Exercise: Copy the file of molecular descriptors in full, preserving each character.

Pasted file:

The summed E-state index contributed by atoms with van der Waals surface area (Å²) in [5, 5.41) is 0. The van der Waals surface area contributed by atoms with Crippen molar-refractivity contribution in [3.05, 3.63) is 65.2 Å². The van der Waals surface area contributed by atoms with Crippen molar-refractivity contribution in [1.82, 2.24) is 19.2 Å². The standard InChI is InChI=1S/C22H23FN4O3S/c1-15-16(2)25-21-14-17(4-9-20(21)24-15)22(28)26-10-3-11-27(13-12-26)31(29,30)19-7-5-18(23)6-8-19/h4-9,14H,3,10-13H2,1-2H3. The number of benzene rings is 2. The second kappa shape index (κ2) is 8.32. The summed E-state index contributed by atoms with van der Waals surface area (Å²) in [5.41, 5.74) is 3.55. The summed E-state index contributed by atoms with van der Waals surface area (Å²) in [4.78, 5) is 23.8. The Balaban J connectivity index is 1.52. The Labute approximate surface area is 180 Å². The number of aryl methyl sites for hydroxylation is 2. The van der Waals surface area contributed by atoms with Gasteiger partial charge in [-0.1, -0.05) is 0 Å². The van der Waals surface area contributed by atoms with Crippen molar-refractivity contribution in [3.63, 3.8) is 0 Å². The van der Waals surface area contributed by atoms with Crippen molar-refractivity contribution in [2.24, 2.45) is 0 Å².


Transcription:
The summed E-state index contributed by atoms with van der Waals surface area (Å²) in [5, 5.41) is 0. The van der Waals surface area contributed by atoms with Crippen molar-refractivity contribution in [3.05, 3.63) is 65.2 Å². The van der Waals surface area contributed by atoms with Crippen molar-refractivity contribution in [1.82, 2.24) is 19.2 Å². The standard InChI is InChI=1S/C22H23FN4O3S/c1-15-16(2)25-21-14-17(4-9-20(21)24-15)22(28)26-10-3-11-27(13-12-26)31(29,30)19-7-5-18(23)6-8-19/h4-9,14H,3,10-13H2,1-2H3. The number of benzene rings is 2. The second kappa shape index (κ2) is 8.32. The summed E-state index contributed by atoms with van der Waals surface area (Å²) in [5.41, 5.74) is 3.55. The summed E-state index contributed by atoms with van der Waals surface area (Å²) in [4.78, 5) is 23.8. The Balaban J connectivity index is 1.52. The Labute approximate surface area is 180 Å². The number of aryl methyl sites for hydroxylation is 2. The van der Waals surface area contributed by atoms with Gasteiger partial charge in [-0.1, -0.05) is 0 Å². The van der Waals surface area contributed by atoms with Crippen molar-refractivity contribution in [3.63, 3.8) is 0 Å². The van der Waals surface area contributed by atoms with Crippen molar-refractivity contribution in [2.24, 2.45) is 0 Å².